by Todd Hixon
Greece provides an object lesson in how bad government can ravage an economy and consequently, a country. Over the last 20 years governments have steered the Greek economy 180º away from the direction that increases growth and productivity, and they have stifled entrepreneurs. U.S. leaders are making similar moves to a disturbing extent. This is food for thought on the eve of our nation’s birthday.
My partner Thanasis Delistathis posted The Story Of The Greek Debt Crisis In 20 Charts on the NAV.VC blog. He tells the story of Greece’s economic crisis succinctly with data. Thanasis was born in Greece and lived there until he came to the U.S. for university. Thanasis’ family remains in Greece and he visits frequently.
From an entrepreneur’s perspective, here are the main points:
The fundamental weakness of the Greek economy is miserable labor productivity: about $35/hour-worked versus $67 for the U.S. and a Euro-zone average of $57 (Chart 3 in Thanasis’ post). Greeks work hard, but they are not productive. The big drivers of labor productivity are capital investment, technology development, and innovation. Entrepreneurs are major contributors to the last two.
Greece has created an “entitlement society”. The percentage of government jobs has soared, corruption levels are very high (i.e., government workers exploit their power for personal gain), trade unions are the most aggressive in the EU, and people retire very early (Charts 4-7). Greeks get ahead by finding a sinecure and defending it. This typically damages economic productivity.
ATHENS, GREECE – JULY 3: Anti-austerity demonstrators tussle with Police in Syntagma Square during an anti-Austerity rally on July 3, 2015 in Athens, Greece. (Photo by Milos Bicanski/Getty Images)
Greek businesses prosper by staying below the government’s radar. Small and medium-size enterprises play a very large role in the Greek economy: 72% of value-add and 86% of employees, versus 58% of value-add and 67% of employees for the EU as a whole (Charts 9 & 10). But, tax rates are high and increasing (Chart 12), and the rate of tax collection is low: the shadow economy in Greece is the biggest in the EU as a percent of GDP (Chart 9). There is disincentive for small businesses to scale up.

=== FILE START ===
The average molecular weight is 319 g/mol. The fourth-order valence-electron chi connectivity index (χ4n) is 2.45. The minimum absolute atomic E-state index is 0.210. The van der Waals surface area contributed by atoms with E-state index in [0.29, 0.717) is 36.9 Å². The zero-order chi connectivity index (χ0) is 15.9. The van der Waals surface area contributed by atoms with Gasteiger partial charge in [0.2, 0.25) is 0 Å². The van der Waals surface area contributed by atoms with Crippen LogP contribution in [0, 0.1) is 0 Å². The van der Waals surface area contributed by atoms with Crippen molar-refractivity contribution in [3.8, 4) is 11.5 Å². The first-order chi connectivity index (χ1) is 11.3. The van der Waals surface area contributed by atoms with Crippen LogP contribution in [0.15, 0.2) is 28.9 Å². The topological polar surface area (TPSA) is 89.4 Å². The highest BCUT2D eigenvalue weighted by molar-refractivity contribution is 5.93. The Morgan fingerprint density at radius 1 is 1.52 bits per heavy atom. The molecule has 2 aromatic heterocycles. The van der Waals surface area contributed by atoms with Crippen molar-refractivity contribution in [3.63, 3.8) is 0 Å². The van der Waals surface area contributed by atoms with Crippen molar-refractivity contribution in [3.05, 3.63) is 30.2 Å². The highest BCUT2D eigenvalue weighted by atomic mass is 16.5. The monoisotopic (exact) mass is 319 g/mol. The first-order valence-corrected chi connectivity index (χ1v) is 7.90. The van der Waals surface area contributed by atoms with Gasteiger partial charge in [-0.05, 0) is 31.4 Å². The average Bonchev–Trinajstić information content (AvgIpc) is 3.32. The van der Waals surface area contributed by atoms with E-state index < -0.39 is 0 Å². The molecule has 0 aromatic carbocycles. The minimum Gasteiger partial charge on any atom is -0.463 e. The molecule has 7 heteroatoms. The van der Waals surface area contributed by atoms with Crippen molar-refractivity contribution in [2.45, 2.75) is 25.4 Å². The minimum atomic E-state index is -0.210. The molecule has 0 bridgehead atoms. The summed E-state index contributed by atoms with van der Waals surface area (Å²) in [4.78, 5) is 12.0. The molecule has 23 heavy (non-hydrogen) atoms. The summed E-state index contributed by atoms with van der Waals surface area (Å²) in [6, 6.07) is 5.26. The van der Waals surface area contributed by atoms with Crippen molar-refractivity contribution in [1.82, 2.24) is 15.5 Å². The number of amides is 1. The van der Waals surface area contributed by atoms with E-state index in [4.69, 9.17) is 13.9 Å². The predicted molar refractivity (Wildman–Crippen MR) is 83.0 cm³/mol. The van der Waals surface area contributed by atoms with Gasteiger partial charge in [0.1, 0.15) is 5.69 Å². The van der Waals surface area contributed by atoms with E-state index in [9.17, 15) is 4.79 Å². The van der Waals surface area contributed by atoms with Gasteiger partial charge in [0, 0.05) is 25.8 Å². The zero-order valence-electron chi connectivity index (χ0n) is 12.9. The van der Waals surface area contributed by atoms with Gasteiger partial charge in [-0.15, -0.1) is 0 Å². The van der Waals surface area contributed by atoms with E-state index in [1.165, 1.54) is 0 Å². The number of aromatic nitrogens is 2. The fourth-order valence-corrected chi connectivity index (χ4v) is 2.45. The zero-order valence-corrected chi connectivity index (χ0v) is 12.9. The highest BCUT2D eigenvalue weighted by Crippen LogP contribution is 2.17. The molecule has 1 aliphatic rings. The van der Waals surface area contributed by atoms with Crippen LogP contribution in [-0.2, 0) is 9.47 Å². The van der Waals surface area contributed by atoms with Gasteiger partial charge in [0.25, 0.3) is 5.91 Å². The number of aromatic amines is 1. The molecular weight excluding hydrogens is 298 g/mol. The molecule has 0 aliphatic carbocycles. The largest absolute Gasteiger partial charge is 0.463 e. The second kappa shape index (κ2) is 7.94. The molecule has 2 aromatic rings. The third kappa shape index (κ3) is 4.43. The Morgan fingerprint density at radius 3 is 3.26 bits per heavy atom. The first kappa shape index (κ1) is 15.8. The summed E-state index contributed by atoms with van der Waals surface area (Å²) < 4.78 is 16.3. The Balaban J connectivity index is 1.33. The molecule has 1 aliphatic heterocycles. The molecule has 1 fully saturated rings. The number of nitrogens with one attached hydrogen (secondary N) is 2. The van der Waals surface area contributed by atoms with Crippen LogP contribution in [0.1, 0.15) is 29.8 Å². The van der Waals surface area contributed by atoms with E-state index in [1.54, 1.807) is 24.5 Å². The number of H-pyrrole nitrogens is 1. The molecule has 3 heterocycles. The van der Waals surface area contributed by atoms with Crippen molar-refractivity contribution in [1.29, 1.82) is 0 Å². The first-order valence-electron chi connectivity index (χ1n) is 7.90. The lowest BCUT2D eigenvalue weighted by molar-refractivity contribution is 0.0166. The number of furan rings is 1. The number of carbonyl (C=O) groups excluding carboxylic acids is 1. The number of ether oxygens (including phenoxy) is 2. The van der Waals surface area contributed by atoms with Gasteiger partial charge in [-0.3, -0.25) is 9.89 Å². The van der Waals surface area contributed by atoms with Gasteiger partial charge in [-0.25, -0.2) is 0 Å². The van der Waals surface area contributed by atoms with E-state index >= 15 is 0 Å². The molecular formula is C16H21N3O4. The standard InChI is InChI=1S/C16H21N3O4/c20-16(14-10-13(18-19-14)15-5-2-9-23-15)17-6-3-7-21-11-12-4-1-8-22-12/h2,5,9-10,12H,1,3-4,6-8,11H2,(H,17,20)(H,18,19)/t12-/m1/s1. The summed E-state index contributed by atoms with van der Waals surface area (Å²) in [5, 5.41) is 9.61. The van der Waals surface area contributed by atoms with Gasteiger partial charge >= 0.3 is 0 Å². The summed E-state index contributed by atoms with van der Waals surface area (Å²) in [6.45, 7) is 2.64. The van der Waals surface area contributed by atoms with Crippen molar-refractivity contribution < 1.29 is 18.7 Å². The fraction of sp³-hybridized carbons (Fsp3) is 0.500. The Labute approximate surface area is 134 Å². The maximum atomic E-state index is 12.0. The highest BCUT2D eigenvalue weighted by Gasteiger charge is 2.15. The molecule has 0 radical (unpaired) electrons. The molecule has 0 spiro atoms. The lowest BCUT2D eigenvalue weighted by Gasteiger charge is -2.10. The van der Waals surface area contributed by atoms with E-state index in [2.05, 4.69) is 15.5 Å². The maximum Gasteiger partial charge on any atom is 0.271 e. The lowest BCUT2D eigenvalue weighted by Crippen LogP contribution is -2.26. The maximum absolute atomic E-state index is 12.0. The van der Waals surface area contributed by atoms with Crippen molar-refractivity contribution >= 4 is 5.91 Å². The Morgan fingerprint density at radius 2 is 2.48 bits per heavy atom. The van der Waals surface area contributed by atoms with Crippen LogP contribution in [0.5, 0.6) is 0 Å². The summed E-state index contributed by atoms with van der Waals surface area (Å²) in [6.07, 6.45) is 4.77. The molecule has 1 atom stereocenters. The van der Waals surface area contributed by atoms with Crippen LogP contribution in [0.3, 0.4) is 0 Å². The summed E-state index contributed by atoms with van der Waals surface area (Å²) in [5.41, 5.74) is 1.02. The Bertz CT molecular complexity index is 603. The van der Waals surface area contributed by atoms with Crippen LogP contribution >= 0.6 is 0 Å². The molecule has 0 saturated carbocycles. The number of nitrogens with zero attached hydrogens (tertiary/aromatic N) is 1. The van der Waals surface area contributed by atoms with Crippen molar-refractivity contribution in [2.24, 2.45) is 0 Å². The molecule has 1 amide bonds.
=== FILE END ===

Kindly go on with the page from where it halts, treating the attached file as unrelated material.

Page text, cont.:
Small businesses drive job growth in the U.S. — when they are created and when they scale up. But Greece does not enjoy this benefit: the number of Greek SMEs is declining (Chart 11). Greece is widely considered a very difficult place to do business, due to a lack of economic freedom (over-regulation) and other reasons (Charts 13 & 14).
Thanasis concludes that successive Greek governments, and the voters that elected them, have chosen to please voters [or interest groups] by adding government jobs and benefits and loads of regulations, and by allowing unions heavy sway. The result is an economy in very serious trouble, and a highly uncertain future.
The situation in the U.S. is different, right? Not entirely. The U.S. exhibits rising levels or regulation; government debt as a percent of GDP is exceeded only by Japan, Greece, Portugal, Italy, and Ireland; massive unfunded retirement obligations to state and local government employees; and rising levels of taxation on entrepreneurs and other high earners plus a business-bashing media culture that weakens incentives for entrepreneurial success.
We’re clearly not at the point where Greece finds itself, and there are many positive factors in the mix, but we are taking steps in a dangerous direction. The Greek crisis should constantly remind us what happens when societies take the politically expedient path and ignore what makes the economy work.
Featured Image credit to www.ractravel.gr